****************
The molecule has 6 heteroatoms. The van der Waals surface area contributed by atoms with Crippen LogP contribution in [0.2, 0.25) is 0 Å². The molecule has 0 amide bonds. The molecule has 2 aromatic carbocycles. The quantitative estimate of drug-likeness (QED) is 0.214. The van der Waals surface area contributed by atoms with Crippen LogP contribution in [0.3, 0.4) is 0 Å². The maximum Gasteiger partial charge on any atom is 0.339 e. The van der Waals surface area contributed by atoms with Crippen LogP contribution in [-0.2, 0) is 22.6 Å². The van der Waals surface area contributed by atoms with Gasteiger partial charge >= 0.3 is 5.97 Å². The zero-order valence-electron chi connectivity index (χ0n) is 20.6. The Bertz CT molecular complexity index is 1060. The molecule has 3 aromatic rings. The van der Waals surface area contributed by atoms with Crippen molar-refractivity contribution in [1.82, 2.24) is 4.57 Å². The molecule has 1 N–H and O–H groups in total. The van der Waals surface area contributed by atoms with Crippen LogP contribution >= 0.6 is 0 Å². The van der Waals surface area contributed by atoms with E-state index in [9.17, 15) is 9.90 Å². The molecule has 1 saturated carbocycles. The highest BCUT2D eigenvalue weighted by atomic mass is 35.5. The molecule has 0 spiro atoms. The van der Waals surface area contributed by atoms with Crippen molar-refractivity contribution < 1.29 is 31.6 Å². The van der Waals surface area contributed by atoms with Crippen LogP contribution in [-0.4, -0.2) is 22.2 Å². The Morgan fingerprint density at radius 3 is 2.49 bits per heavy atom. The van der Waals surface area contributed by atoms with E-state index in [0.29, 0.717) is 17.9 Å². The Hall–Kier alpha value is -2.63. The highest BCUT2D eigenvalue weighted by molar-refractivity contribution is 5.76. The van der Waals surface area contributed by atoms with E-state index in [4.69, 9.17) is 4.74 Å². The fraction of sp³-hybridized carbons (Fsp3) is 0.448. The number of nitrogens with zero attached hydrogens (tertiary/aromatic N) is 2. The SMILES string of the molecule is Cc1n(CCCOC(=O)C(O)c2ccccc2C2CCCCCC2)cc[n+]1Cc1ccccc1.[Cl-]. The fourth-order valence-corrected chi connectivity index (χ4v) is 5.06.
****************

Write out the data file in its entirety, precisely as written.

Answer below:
The molecule has 6 heteroatoms. The van der Waals surface area contributed by atoms with Crippen LogP contribution in [0.2, 0.25) is 0 Å². The molecule has 0 amide bonds. The molecule has 2 aromatic carbocycles. The quantitative estimate of drug-likeness (QED) is 0.214. The van der Waals surface area contributed by atoms with Crippen LogP contribution in [0.3, 0.4) is 0 Å². The maximum Gasteiger partial charge on any atom is 0.339 e. The van der Waals surface area contributed by atoms with Crippen LogP contribution in [-0.2, 0) is 22.6 Å². The van der Waals surface area contributed by atoms with Gasteiger partial charge >= 0.3 is 5.97 Å². The zero-order valence-electron chi connectivity index (χ0n) is 20.6. The Bertz CT molecular complexity index is 1060. The molecule has 3 aromatic rings. The van der Waals surface area contributed by atoms with Crippen molar-refractivity contribution in [1.82, 2.24) is 4.57 Å². The molecule has 1 N–H and O–H groups in total. The van der Waals surface area contributed by atoms with Crippen LogP contribution >= 0.6 is 0 Å². The van der Waals surface area contributed by atoms with E-state index in [9.17, 15) is 9.90 Å². The molecule has 1 saturated carbocycles. The highest BCUT2D eigenvalue weighted by atomic mass is 35.5. The molecule has 0 spiro atoms. The van der Waals surface area contributed by atoms with Crippen molar-refractivity contribution < 1.29 is 31.6 Å². The van der Waals surface area contributed by atoms with Crippen LogP contribution in [-0.4, -0.2) is 22.2 Å². The Morgan fingerprint density at radius 3 is 2.49 bits per heavy atom. The van der Waals surface area contributed by atoms with E-state index in [0.29, 0.717) is 17.9 Å². The Hall–Kier alpha value is -2.63. The highest BCUT2D eigenvalue weighted by molar-refractivity contribution is 5.76. The van der Waals surface area contributed by atoms with E-state index in [4.69, 9.17) is 4.74 Å². The fraction of sp³-hybridized carbons (Fsp3) is 0.448. The number of nitrogens with zero attached hydrogens (tertiary/aromatic N) is 2. The SMILES string of the molecule is Cc1n(CCCOC(=O)C(O)c2ccccc2C2CCCCCC2)cc[n+]1Cc1ccccc1.[Cl-]. The fourth-order valence-corrected chi connectivity index (χ4v) is 5.06.